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Arrow – Mishandled Ambition: Talkin’ Season 3
October 8, 2015Posted by on
The first and second seasons of the CW superhero show Arrow were wildly entertaining with the second improving on the first. Going into a third season, anticipation was high, but hopes were dashed as this last year was a real let down and a bit of a narrative mess.
There were a lot of good, little things sprinkled throughout Arrow’s third year, Brandon Routh being a prime example. His addition to the cast really livened up what could really have been a dreary show (seriously, why does this guy not get more work – he’s great in almost everything he is in!). There were some nice character moments for most of the main cast with Laurel, Roy, and Thea coming into their own. And the show continued its push of not holding anything back or trying to stick to the status quo. I liked it for that.
However, the real problem with the season was the overall story arc. I can’t tell if it was too ambitious or if the showrunners just didn’t know what to do with the season and winged it as they went along. Let’s recap: Malcom uses an unknowing Thea to kill Sara (a death that I didn’t mind in the least as, I think, I am the only one who disliked Sara in season 2). Since Sara was a member of the League of Assassins, their mysterious leader, Ra’s al Ghul, descends upon Starling City to avenge her death, but Oliver challenges this so Thea won’t be killed in retaliation. After a duel, Ra’s is impressed with Oliver and wants him to become the next Ra’s (it’s a title, you see). Oliver rejects this, so Ra’s destroys Oliver’s reputation as Arrow and exposes him, prompting a switch-a-roo to clear Oliver. But Oliver decides to pretend join the League only to discover that Ra’s plans to launch a biological weapon against Starling City. Oliver and his crew stop him.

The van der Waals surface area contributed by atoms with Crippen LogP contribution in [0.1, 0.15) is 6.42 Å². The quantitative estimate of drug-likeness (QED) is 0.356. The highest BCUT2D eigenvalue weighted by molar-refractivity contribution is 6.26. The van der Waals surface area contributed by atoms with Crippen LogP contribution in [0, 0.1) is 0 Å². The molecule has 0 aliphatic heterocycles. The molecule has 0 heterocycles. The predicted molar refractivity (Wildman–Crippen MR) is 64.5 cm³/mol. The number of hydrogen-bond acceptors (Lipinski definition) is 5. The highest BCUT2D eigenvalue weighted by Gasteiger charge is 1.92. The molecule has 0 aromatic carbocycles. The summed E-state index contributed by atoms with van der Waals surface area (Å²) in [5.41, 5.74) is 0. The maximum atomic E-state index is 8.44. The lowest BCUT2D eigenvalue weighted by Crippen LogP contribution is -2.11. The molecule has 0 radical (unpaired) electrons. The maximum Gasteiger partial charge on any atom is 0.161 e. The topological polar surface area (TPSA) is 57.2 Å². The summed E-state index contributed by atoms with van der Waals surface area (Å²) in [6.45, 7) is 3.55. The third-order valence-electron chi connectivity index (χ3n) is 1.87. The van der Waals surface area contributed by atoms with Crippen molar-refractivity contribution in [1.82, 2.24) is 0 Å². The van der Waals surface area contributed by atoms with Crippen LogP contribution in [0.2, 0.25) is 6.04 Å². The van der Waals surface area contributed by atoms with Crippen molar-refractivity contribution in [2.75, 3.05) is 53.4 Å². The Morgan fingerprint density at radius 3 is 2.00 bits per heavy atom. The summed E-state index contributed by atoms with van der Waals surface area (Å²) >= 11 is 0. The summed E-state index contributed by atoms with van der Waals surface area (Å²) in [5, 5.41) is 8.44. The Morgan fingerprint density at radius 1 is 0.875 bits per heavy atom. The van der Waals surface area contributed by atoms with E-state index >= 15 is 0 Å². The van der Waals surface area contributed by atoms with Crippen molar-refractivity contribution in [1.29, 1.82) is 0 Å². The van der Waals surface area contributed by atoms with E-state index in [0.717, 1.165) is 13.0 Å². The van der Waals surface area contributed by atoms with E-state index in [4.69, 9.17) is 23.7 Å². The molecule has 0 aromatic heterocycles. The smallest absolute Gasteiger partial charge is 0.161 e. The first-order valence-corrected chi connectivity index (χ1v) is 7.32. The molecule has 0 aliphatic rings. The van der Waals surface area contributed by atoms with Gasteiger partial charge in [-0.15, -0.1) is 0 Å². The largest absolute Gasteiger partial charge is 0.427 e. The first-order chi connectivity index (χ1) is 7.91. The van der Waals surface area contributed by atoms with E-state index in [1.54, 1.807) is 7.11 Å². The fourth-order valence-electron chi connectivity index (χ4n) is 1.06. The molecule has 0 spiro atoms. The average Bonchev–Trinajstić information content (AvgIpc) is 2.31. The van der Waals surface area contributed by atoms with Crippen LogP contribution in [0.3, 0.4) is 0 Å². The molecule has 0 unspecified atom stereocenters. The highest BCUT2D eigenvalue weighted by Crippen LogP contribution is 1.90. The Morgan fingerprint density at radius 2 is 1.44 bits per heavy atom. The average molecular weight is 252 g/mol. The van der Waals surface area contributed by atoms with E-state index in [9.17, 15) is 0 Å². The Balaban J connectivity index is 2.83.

Just typing that made my head hurt. Of course there were a lot of subplots weaving in and out, but the main arc was all over the place. By the time we get to the “real plot” of the season, we were about 2/3 through it. And when we got to the bioweapon element in the last handful of episodes, it really felt like the showrunners didn’t know how to end the season, so they dipped into the “destroy Starling City” well again.
Now, I don’t think I would have had a problem with the year’s story arc if it didn’t involve characters acting completely out of character or turn into complete idiots in order to facilitate it. Even more irritatingly, there were times when the characters would become total hypocrites. Namely, Diggle, Roy, and Felicity fake Roy’s death, but keep it from Oliver so they can “sell it” to the public at large. The following few episodes, Oliver joins the League of Assassins as a ruse, but keeps it from Diggle and the rest so he can “sell it” to Ra’s. When learning the truth, his team (especially Diggle) is unforgivingly upset with him. I wanted to yell at the screen, “You did the same thing!”
And then there is the romance between Felicity and Oliver. The online fandom loves this while I think it’s obnoxious. I have no problems with characters finding romance, but outside of working together and both being attractive, there is no reason why these two should have developed feelings for one another. I can maybe buy Felicity falling for Oliver given his selfless actions over the course of the series, but Oliver has never shown any interest in her whatsoever other than he values her as a member of Team Arrow. It also doesn’t help that the actors don’t really have romantic chemistry. I know the show is going forward with it, so I’ll just have to deal. To me, though, it didn’t work.
I still liked Arrow’s third season. I just wasn’t as into it as I was the previous years. The story was a bit of a mess and frustrating at times. There was some good stuff there just around the corner, but they just couldn’t tap into it. The new season, which started yesterday, promises a new beginning. Here is hoping the showrunners have learned lessons from season three and return the show to greatness.